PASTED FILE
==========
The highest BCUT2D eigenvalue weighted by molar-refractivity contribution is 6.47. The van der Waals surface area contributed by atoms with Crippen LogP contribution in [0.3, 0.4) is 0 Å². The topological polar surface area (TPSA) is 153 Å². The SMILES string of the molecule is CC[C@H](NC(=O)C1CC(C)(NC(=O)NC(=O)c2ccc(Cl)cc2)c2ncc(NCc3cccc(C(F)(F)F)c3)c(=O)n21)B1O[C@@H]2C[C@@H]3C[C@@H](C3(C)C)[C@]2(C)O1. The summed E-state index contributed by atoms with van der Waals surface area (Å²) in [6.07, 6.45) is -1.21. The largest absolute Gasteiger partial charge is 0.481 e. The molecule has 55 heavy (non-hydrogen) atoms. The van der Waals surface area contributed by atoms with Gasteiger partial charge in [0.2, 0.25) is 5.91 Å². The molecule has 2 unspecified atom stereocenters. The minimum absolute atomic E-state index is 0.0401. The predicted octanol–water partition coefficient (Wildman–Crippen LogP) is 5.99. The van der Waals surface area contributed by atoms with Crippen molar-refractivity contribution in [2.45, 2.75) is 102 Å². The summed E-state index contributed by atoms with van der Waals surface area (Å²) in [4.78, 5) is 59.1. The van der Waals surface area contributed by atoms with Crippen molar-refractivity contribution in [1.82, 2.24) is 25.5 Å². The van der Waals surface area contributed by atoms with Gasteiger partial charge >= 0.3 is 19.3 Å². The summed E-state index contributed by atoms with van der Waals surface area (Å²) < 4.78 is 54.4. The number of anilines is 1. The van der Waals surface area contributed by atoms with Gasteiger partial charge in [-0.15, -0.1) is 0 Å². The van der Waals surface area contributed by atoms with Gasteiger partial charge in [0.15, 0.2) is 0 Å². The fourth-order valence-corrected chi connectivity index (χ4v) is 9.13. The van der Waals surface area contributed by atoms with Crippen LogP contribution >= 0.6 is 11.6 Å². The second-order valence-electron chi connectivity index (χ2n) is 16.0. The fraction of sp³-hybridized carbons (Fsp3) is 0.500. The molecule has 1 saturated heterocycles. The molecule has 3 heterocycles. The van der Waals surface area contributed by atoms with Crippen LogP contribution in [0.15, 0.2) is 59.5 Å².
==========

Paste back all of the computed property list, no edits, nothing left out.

The highest BCUT2D eigenvalue weighted by molar-refractivity contribution is 6.47. The van der Waals surface area contributed by atoms with Crippen LogP contribution in [0.3, 0.4) is 0 Å². The topological polar surface area (TPSA) is 153 Å². The SMILES string of the molecule is CC[C@H](NC(=O)C1CC(C)(NC(=O)NC(=O)c2ccc(Cl)cc2)c2ncc(NCc3cccc(C(F)(F)F)c3)c(=O)n21)B1O[C@@H]2C[C@@H]3C[C@@H](C3(C)C)[C@]2(C)O1. The summed E-state index contributed by atoms with van der Waals surface area (Å²) in [6.07, 6.45) is -1.21. The largest absolute Gasteiger partial charge is 0.481 e. The molecule has 55 heavy (non-hydrogen) atoms. The van der Waals surface area contributed by atoms with Gasteiger partial charge in [0.2, 0.25) is 5.91 Å². The molecule has 2 unspecified atom stereocenters. The minimum absolute atomic E-state index is 0.0401. The predicted octanol–water partition coefficient (Wildman–Crippen LogP) is 5.99. The van der Waals surface area contributed by atoms with Crippen molar-refractivity contribution in [2.45, 2.75) is 102 Å². The summed E-state index contributed by atoms with van der Waals surface area (Å²) in [4.78, 5) is 59.1. The van der Waals surface area contributed by atoms with Crippen molar-refractivity contribution in [1.82, 2.24) is 25.5 Å². The van der Waals surface area contributed by atoms with Gasteiger partial charge >= 0.3 is 19.3 Å². The summed E-state index contributed by atoms with van der Waals surface area (Å²) < 4.78 is 54.4. The number of anilines is 1. The van der Waals surface area contributed by atoms with Gasteiger partial charge in [-0.15, -0.1) is 0 Å². The van der Waals surface area contributed by atoms with Gasteiger partial charge in [0.15, 0.2) is 0 Å². The fourth-order valence-corrected chi connectivity index (χ4v) is 9.13. The van der Waals surface area contributed by atoms with Crippen LogP contribution >= 0.6 is 11.6 Å². The second-order valence-electron chi connectivity index (χ2n) is 16.0. The fraction of sp³-hybridized carbons (Fsp3) is 0.500. The molecule has 1 saturated heterocycles. The molecule has 3 heterocycles. The van der Waals surface area contributed by atoms with Crippen LogP contribution in [0.15, 0.2) is 59.5 Å².